Oriental Hotel (Mrs. Ormsbee, proprietress), Willis Street, Wellington. Telegraphic address, “Oriental, Wellington.” The Oriental Hotel, which was originally known as the Melbourne,” was established nearly twenty years ago. It is a large iron building, three stories in height and contains fifty rooms, of which at least some forty-two are bedrooms. Of the four large sitting-rooms, two are devoted to the use of ladies. The dining-room is on the ground floor, and is a really pretty apartment, splendidly lighted on three sides. Two large tables are placed down the middle of the room, and eight smaller ones ranged along the sides, the seating accommodation being sufficient for sixty-five persons. The Oriental Hotel has, under Mrs. Ormsbee's management, become noted for its excellent luncheon provided from 12 to 2 p.m. daily, at a cost of 1s. per head. More than 100 persona take advantage of this specialty every day. The accommodation for boarders and visitors may be characterised as perfect; and in nearly all the numerous bedrooms, which are all comfortably furnished, rich draperies are conspicuous. Night and day porters are kept alternately on duty. There are two bath-rooms with hot and cold water supplied, and in addition to the rooms in the hotel, Mrs. Ormsbee has a comfortable cottage situated in Dixon Street, where there are five bedrooms. The proprietress of the “Oriental” is well known in Wellington. She has had thirty years' experience in hotel-keeping, and was originally at the Prince of Wales Hotel at Wanganui, afterwards purchasing the Waitotara Hotel, She came to Wellington in 1886, and took over the Central Hotel, where she was very popular. Subsequently she occupied the Queen's Hotel on Lambton Quay for four years, and has been in her present place of business since 1893. Mrs. Ormsbee has made her shilling luncheon a specialty in the various hotels which she has so successfully conducted in Wellington, and it is by no means less successful at the Oriental than it was in the previous houses.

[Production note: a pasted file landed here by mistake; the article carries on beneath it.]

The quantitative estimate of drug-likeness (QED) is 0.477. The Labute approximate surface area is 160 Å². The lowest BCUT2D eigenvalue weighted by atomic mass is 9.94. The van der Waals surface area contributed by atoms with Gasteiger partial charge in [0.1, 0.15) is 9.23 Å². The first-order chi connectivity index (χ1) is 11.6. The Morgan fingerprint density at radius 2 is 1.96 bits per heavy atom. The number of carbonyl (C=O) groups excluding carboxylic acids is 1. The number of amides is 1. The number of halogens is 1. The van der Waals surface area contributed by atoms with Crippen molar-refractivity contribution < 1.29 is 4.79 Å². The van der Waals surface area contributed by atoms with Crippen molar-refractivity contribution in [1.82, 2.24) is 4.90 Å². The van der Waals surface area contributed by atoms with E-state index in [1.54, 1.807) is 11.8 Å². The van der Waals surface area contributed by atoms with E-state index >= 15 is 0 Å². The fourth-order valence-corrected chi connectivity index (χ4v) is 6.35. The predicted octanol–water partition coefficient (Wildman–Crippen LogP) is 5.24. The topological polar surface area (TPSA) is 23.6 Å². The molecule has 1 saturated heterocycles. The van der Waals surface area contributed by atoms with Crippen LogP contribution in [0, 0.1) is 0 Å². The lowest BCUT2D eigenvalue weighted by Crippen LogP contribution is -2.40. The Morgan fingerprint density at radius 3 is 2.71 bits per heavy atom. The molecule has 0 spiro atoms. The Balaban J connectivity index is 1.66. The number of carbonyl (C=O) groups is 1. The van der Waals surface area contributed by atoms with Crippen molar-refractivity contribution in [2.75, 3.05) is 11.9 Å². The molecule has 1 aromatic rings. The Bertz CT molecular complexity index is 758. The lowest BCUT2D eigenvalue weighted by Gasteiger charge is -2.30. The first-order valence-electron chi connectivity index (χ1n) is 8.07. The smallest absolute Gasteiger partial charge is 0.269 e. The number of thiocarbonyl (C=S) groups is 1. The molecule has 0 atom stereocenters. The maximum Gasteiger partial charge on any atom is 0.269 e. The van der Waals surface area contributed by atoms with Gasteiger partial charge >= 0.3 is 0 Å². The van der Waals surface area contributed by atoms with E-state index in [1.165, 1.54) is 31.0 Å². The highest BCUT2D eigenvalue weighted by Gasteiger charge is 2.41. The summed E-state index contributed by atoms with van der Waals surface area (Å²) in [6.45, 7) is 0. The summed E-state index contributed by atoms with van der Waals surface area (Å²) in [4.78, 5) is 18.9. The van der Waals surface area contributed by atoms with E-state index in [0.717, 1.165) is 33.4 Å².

Park Hotel (G. Y. Dennis, Proprietor), corner of Riddiford and Donald McLean Streets, Newtown, Wellington. Bankers, Bank of New Zealand. This hostelry is a two-story wooden building of imposing appearance, containing thirty or more rooms, about twenty of which are well-furnished bedrooms. There are ten sitting rooms and parlours, including a large billiard room supplied with two fine tables recently imported, and a fine dining-room.